PRESIDENT Donald Trump’s view of investment depends on who is doing it. On June 22nd he railed against Europeans exporting cars to America, demanding that they “build them here!” On June 26th he tweeted that all Harley-Davidson motorcycles should be made in America (see article). But when it comes to Chinese investors buying American technology, Mr Trump would prefer a frostier approach.

Investors have feared a clampdown since March, when the administration concluded that China’s unfair actions against American companies merited retaliatory restrictions on Chinese investments in “industries or technologies deemed important to the United States”. Mr Trump directed Steven Mnuchin, the treasury secretary, to come up with options. On June 24th it appeared policy might tighten dramatically, with reports of plans to limit investment in America in the sectors targeted by China’s “Made in China 2025” development policy, from aerospace to robotics.

Those plans were quickly shelved, perhaps because of market falls on June 25th. On June 27th the White House confirmed that there would be no new China-specific restrictions. Instead, it would rely on the Committee on Foreign Investment in the United States (CFIUS), an intra-agency committee that reviews inbound investment. Mr Trump also told the Commerce Department to review export controls.

What might look like a non-event is in fact an attempt to avoid a duplication of effort. Both America’s inbound-investment restrictions and its export controls are being beefed up by the Foreign Investment Risk Review Modernisation Act (FIRRMA), a bill with bipartisan support that should become law in the coming months. It would expand CFIUS’s scope of review and strengthen controls on exports of technologies deemed particularly sensitive. A version was approved overwhelmingly by the House of Representatives on June 26th.

So the Trump administration’s decision not to set up new constraints does not signal a change of heart towards China. Rather, it reflects a desire shared with Congress to block Chinese cash. China’s share of direct investment into America is still small, but has risen quickly (see chart). Of $137bn in the ten years up to 2017, 24% was invested by state-owned enterprises, fuelling widespread concern that the purchases are part of a Chinese government strategy to dominate America economically.

That concern has been reflected in CFIUS’s activities. Of the 387 transactions it reviewed between 2013 and 2015, 74 involved Chinese investors. Of the five transactions it has ever recommended to be blocked, four involved Chinese buyers. Investment from China has already fallen from its peak in 2016, pulled down by Chinese capital controls and tougher American scrutiny. Since FIRRMA was drafted with China in mind, opportunities for such scrutiny will only increase.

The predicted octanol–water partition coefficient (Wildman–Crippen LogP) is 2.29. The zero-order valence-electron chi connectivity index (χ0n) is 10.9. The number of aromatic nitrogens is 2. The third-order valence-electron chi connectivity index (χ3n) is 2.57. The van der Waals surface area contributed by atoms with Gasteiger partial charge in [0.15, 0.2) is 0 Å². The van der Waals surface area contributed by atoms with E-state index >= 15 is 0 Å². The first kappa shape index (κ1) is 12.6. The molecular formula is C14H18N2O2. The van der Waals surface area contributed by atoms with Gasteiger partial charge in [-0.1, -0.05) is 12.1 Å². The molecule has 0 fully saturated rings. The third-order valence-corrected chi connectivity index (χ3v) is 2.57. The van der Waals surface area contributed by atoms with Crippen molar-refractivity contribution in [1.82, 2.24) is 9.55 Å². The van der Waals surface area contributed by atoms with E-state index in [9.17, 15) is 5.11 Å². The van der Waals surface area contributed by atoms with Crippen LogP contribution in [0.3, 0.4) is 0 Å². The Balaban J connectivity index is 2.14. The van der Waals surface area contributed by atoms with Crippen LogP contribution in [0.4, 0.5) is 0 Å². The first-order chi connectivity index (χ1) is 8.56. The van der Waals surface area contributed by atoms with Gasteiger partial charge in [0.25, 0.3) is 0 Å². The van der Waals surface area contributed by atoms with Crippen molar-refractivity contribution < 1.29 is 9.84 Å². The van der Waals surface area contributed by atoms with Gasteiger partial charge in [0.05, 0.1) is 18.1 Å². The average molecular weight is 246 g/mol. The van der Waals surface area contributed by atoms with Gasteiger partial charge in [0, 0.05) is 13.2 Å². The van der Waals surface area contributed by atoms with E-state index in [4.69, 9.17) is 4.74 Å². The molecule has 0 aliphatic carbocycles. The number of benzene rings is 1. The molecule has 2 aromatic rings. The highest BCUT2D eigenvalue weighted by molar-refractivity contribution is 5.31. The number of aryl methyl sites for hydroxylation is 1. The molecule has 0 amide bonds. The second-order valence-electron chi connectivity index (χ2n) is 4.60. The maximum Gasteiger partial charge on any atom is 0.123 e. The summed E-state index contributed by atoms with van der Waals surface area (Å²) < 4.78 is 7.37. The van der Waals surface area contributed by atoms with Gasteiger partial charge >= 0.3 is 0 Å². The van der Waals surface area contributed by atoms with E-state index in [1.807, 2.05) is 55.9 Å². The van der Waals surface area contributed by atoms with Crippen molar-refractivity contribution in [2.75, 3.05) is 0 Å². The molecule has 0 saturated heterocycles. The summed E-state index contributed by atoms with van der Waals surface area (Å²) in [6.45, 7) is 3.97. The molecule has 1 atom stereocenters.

Historically, Congress has not been shy about calling for a tough approach towards America’s economic rivals. CFIUS was set up in the 1970s in response to concerns that members of OPEC, the oil producers’ cartel, were hoovering up American assets for political ends. Congress granted the president authority to review investments in the 1980s, amid fears over Japan’s economic rise and its firms’ attempts to buy up American makers of semiconductors. The first set of concerns has since faded; the second now focuses on China.

But policymakers have tried to avoid discouraging investment in America. In the 1980s Ronald Reagan fought against broadening the scope of CFIUS to include “essential commerce” as well as “national security”. Handing the power of approval to the president rather than Congress was supposed to depoliticise the process, and so protect ordinary businesses.

Today, as Mr Trump seems eager to hit China where it hurts, these roles may be reversed. Congress has softened the most draconian parts of the bill. An earlier version of FIRRMA would have led to CFIUS being able to review any outbound transfer of intellectual property between companies in joint ventures or licensing deals. But it was pared back after companies voiced fears that this could interfere with their everyday operations, by leaving even the most vanilla transactions exposed to a cumbersome review process.

New, vaguely worded China-specific restrictions from the administration could have increased the uncertainty swirling around multinationals. In the run-up to June 27th, some had worried that ordinary cross-border business could be hit. Could an engineer sharing information with another in a foreign subsidiary count as a transfer of America’s intellectual resources? The news that Mr Trump’s push for investment restrictions had narrowed to CFIUS and FIRRMA, therefore, was a relief to some. When it became public, the S&P 500 ticked up.



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